Section 3 - Focuses on The Wongs’ giant interstellar golf course. It’s pretty ridiculous but visually interesting. Also, Leela gets involved with the feminist environmentalists. Fry continues to deal with his psychic powers.

Section 4 – It gets really bizarre, and I don’t want to spoil anything, but you will find out who the Dark One is and there’s a giant space manta-ray. Or something.

Overall, this one feels even more like a pointless retread of similar episodes (Fry’s plight, in particular, is very similar to this encounters with the brain aliens). If this really is the last bit of Futurama-y goodness to come from Groening and company, I’d be sad, but not too sad. But if they bring the show back as an actual, you know, show… Now we’re talking.

Video Review


The video, which boasts a 16 x 9 AVC codec in 1080p is, for the most part, sharp and robust.

There’s a whole galaxy’s worth of colorful characters, objects, and ships in this Futurama installment and all are exhibited in top form. That means the nasty little leech’s got a deep olive green tone and Fry’s tin foil helmet looks metallic and crunchy to the touch.

Blacks are deep and bottomless (perfect for a movie set in space), the animation (both traditional and computer generated) practically pop off the screen.

There are some minor issues with edge enhancements, but you have to look close to notice them (jagged micro-lines around the characters). Overall things look solid.

Considering that the main considerations in terms of whether or not you’ll want to spend the extra money for the Blu Ray comes in the form of audio and video, I’m not sure that the slickness of the image is enough to splurge on the Blu Ray.

As for the audio, well…

Audio Review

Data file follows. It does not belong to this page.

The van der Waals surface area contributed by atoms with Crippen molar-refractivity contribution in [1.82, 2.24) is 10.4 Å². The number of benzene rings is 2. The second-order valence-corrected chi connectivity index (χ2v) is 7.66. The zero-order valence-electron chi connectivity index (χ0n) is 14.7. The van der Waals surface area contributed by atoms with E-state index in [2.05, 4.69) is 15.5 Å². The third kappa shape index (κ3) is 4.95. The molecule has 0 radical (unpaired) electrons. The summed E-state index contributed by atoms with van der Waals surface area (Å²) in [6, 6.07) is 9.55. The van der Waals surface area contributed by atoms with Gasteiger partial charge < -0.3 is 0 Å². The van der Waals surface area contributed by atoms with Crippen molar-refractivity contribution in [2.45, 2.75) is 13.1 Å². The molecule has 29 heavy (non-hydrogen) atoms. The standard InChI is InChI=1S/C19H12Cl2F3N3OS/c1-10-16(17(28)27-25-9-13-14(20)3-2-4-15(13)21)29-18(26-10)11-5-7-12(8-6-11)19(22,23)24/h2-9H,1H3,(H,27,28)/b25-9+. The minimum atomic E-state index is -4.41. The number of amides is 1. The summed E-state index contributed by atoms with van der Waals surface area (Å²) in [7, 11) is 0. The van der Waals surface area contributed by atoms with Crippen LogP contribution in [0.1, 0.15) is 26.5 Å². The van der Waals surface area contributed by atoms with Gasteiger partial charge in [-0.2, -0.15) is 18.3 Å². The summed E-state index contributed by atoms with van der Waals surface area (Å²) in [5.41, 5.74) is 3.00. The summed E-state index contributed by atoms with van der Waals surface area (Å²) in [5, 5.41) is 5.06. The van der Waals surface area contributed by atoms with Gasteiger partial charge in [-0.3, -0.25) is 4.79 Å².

…This is also quite solid, but again – I’m not sure if it warrants the upgrade.

'Into the Wild Green Yonder' is little more than a glorified television movie, and as such, the DTS-HD Master Audio 5.1 track (3482 kbps 5.1 / 48 kHz / 3482 kbps) is decidedly front-loaded. There’s lots of emphasis on front speaker dialogue, which isn’t necessarily a bad thing (because, well, the dialogue is where the jokes live).

I would describe the sound as “very good.” Sometimes the full range is utilized, with outer space vehicles zooming through your speakers from front to back (and back again!) There are also some powerful instances of ambience (like when the psychic whispers fill Fry’s head or a breeze blows through a decimated old Mars Vegas), with the entire spectrum being filled with crisp, full bodied noise and music.

But more often than not it’s either up front, or with sharp bursts of true surround sound. You can get almost everything in the first few minutes, when Family Guy’s Seth MacFarlane sings a great theme song in the style of a certain Rat Packer while we zoom through Mars Vegas, getting an eye-and-earful of all of your favorite Futurama characters.

Special Features


Like all previous Futurama releases, this one has an entire ship’s load of extras (except this time, some of them are in HD!) Here we go:

  • Audio Commentary with creator Matt Groening, executive producer David X. Cohen, voice actors John DiMaggio and Maurice LaMarche, co-writers Patric Verrone and Mike Rowe, producer Lee Supercinski and director Peter Avanzino – This is like all the other commentaries you’ve probably listened to on the season sets of Futurama – extremely geeky, talky, and intellectual (not to mention side-splittingly funny and weird), with one glitzy new addition – video! br>